Working from home is for the most part, a wonderful thing for many people. You don’t have to commute which saves time, money, and the environment! You can eat your own food in your own kitchen (or not worry about a co-worker stealing those tacos you ordered.) For many parents of young children, working from home is a godsend. However, the home office can also feel like a distraction-filled prison without the right attitude and preparation.
The Downsides to Working From Home
Home can be full of distractions: that overflowing laundry basket that needs to be taken care of, the pile of mail you need to sort, a new recipe to try, and cats that need petting. The list goes on. Depending on how chaotic your home is, it can feel even more distracting than the noisiest of huge open office plans. Now, if your residence is owned by you and a business partner, things might be a bit different – but that is not the norm.
Additionally, when you’re at home, you may feel an urge to relax and/or focus on personal and family tasks and priorities instead of work. This is because, after all, it’s the place where you live, eat, and sleep. A more traditional job or business outside the home may present some annoying obstacles like commutes, but an advantage that model has is that it separates your home environment from your work one more pointedly.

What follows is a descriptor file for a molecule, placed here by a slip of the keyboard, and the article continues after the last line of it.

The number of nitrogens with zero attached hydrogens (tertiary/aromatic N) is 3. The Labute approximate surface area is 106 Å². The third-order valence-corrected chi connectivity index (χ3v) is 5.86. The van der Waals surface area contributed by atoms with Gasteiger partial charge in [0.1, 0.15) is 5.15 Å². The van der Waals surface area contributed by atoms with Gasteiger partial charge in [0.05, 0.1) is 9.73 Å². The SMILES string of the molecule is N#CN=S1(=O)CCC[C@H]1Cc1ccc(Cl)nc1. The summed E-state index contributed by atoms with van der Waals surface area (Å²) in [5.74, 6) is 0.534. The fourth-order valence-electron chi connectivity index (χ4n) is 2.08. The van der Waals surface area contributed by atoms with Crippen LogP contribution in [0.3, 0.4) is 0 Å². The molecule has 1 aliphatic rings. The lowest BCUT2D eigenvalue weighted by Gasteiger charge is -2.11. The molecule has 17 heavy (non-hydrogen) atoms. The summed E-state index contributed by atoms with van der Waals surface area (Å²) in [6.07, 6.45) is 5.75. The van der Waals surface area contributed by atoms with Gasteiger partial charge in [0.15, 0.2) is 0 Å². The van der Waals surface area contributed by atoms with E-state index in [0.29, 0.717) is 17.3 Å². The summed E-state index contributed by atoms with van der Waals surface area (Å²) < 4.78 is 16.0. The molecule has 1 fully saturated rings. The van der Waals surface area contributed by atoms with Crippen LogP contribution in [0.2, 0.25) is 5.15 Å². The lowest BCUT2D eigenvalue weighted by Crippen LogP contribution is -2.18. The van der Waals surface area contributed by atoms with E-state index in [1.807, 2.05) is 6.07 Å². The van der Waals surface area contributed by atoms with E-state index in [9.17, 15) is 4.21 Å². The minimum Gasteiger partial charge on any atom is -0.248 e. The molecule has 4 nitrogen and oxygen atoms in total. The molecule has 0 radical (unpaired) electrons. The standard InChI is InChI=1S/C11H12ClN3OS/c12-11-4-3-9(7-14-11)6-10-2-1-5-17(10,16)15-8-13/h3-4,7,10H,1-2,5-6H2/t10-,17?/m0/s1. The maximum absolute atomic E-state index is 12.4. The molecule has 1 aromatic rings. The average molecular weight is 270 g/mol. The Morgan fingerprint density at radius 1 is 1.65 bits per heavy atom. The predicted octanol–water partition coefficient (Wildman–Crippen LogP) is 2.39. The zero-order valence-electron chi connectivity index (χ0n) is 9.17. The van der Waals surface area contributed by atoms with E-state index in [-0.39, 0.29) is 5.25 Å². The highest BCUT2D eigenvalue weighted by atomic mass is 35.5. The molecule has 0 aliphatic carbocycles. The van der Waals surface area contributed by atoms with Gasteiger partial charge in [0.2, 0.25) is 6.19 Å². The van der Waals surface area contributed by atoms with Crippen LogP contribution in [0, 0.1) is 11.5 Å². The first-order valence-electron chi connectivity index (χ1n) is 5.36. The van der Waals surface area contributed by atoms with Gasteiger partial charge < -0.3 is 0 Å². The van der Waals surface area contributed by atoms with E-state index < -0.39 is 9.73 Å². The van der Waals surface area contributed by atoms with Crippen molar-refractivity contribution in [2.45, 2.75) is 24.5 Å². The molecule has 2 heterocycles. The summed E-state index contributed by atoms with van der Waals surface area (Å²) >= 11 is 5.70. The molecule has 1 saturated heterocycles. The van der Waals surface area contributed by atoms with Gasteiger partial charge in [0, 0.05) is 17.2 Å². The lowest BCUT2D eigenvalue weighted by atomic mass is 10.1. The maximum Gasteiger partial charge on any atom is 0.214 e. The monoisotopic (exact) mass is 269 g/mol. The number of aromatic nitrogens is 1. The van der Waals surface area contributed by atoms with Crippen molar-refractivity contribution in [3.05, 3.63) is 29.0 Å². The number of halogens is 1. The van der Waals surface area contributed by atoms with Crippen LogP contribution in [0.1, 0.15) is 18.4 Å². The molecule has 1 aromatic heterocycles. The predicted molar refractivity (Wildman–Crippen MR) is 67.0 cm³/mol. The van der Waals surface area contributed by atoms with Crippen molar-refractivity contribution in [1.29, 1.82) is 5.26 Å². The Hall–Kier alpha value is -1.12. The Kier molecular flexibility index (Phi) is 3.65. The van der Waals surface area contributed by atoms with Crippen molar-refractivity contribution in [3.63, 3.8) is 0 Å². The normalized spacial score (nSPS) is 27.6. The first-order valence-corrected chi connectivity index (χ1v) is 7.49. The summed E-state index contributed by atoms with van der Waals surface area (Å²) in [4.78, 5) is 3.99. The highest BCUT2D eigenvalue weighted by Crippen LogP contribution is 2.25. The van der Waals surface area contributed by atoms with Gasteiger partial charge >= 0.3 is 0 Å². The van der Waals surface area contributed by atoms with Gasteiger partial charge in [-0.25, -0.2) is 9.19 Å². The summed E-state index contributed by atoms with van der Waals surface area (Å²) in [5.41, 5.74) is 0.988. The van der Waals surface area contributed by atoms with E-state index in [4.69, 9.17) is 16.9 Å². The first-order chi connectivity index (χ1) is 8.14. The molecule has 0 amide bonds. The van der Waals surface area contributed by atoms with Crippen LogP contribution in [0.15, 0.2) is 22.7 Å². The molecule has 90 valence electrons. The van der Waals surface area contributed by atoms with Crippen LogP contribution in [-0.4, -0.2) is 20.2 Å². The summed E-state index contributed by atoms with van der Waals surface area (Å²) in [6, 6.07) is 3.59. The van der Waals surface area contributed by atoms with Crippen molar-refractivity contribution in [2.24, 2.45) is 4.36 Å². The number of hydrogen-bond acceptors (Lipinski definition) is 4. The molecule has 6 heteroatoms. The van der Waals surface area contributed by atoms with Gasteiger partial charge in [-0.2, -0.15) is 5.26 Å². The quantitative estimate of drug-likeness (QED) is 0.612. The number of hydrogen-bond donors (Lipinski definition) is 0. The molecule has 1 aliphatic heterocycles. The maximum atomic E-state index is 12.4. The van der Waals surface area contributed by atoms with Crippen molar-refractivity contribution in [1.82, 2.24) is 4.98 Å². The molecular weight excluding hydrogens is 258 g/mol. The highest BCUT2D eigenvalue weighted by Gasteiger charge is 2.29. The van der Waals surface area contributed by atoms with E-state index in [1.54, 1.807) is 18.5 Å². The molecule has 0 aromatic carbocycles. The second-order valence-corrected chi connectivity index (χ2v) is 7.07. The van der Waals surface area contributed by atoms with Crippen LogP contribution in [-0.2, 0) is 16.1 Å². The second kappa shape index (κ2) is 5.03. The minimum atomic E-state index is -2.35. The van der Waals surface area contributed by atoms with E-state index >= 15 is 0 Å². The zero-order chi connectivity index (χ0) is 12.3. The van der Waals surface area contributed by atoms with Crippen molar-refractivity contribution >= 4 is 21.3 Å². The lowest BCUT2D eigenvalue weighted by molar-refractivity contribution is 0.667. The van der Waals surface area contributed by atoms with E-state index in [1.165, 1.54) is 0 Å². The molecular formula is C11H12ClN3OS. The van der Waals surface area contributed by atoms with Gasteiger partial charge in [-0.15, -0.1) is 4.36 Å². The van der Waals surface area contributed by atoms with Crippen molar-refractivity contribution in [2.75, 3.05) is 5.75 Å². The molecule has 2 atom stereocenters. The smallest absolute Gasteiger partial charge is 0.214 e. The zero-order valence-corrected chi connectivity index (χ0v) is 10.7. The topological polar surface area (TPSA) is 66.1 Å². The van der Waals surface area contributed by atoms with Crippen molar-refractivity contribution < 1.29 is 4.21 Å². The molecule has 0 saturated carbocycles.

While you’re at home, you may also fall prey to the kind of distractions you used to get yelled at for in an office like being on your Pinterest board or other social media, making personal calls, and putting things off to the last minute as a result.
How to Be More Productive Working at Home
Prioritize your tasks by deadline and/or urgency. Sometimes, your personal needs will need to take a higher priority if you can only finish these tasks during business hours or in a limited timeframe. Take advantage of not having to go to an office and just get them done so you can focus on work after.
Try to make a separate area in your home just for work. This is harder to do when you don’t have much space in your home, but if you can you should make a separate area for work to avoid that temptation to have work leak into your personal life just because you’re at home.
Let others know that just because you’re home, it doesn’t mean you’re available. This includes yourself. It can be tempting to jump on that text your friend sent or get sucked into social media, if you don’t have family members or friends wondering if you’re free to do that thing for them “because you’re home”.
You’re home. But you’re not available. So don’t answer that text unless it’s an absolute emergency, and use apps like AntiSocial and Cold Turkey to lock yourself out of social media, games, and other digital distractions while you tell the real-life ones you’re not their gopher.
You can make working from home work for you, whether you telecommute, freelance, or have a home-based business. By establishing firm boundaries and keeping digital and physical distractions to a minimum, you can develop greater self-discipline and get the most out of working at home. Don’t forget to leave wiggle room for real life, but remember to separate work from fun time.